Drive!Drive!Drive! Review (PS4)
The racing genre is undoubtedly well represented in video games. From AAA mainstays such as Gran Turismo, Need for Speed and Forza, to relatively newer titles such as Driveclub, Project CARS and The Crew, to the truly unique racers such as Trials and Trackmania, it’s hard to find a racing game angle that hasn’t been explored.
Developer Different Cloth aims to thread that needle with its newest game, Drive!Drive!Drive! Set in a low-res, polygonal galaxy that somehow seems futuristic and retro at the same time, Drive!Drive!Drive! has one big trick up its sleeve: players are forced to race multiple cars on multiple tracks at the same time.
When you switch between tracks, your other cars are controlled by the AI, and unfortunately for us, AI stands for Artificial Idiocy™ powered by the Intelligent Stupidity™ engine (so says Different Cloth -- seriously, these are their terms, not mine). So, no lead is safe in the hands of the computer, encouraging players to continuously change their focus on the different cars and tracks.
It can be a bit discombobulating at first, but after a few events your brain starts to grasp this 4-D twist on racing. There are two ways to switch tracks. The X button (on PS4), which freezes time and pulls out to a 10,000 foot view of the tracks so you can evaluate your position on each, along with the current speed and boost reserves of each of your cars. There’s also a fast-switch option, which allows players to change control to the track above or below the current with the up and down D-pad buttons. This method does not pause time and immediately throws you into the driver's seat of the car on the selected track. Ultimately, both methods work very smoothly and the mechanic provides a fun twist.
To succeed, players must split their attention between the track they are driving on, and the race status HUD in the lower left corner to keep tabs on the (usually falling) position of their cars on the other tracks. Although it can be frustrating to watch the AI quickly cough up the big lead you handed it, the CPU opponents are equally as dim, so typically it just takes a blast of boost -- which should be plentiful, since your AI drivers refuse to use it -- and a few moments of good ol’ fashioned human touch to regain those positions.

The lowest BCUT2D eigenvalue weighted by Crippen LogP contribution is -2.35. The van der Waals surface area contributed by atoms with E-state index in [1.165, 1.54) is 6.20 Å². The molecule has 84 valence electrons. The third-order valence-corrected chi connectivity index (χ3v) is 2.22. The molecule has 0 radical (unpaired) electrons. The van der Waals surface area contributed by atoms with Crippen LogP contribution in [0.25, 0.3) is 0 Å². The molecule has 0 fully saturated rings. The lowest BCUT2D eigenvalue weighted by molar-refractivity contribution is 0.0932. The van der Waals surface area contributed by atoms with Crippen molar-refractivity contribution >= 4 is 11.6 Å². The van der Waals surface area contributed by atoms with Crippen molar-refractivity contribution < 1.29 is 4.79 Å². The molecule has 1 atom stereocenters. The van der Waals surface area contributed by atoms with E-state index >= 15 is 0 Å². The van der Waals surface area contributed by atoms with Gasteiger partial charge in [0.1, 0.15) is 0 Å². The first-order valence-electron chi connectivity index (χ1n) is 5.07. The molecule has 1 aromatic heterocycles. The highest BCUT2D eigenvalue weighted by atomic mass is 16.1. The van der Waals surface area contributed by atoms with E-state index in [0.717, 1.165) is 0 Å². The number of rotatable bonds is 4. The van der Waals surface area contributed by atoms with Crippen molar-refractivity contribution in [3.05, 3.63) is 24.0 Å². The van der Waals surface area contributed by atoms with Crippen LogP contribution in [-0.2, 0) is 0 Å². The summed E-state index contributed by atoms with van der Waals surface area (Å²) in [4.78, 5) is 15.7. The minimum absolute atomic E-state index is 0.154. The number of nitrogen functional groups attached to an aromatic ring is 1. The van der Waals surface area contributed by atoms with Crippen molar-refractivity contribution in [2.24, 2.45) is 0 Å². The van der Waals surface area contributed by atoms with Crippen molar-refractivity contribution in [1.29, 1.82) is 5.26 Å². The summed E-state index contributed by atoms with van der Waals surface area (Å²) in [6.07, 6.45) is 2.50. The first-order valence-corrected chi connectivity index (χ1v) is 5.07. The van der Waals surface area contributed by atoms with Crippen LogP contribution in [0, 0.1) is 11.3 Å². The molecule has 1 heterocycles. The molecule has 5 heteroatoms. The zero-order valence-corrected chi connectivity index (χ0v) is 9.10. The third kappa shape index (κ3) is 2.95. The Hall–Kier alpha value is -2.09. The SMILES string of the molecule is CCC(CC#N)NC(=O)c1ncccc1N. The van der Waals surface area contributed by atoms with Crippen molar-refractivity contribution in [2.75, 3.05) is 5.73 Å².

There are four race variations to play in Drive!Drive!Drive! Two will be familiar to any racing game fan: Purist is simply a race to the finish line, and Time Trial removes all opponents from the track as your only goal is to finish before a target time. The third mode, Arcade, sets a target score to reach for bronze, silver and gold. Points are earned from smashing other opponents, drifting and performing jumps. The final mode, Collection, places pink gems around each layer of track and your job is to collect as many as you can.
The length of the races can be both a blessing and a curse. Because every race is just one lap, races can be completed in a very short amount of time, which means you can plow through challenges quickly if things are going well. Unfortunately, your aforementioned Artificial Idiocy CPU companions may quickly fall so far back -- many times at a standstill facing the wrong way -- that your hope for beating the challenge disappears instantly on the short tracks, even if the cars you were controlling were dominating the pack. It can be maddening when this happens 4-5 attempts in a row.
The bread and butter of the game (perhaps by design but also by default, since matchmaking online is futile -- more on that later) is the Campaign mode. Progress is made by medaling each event, which unlocks new events and new worlds.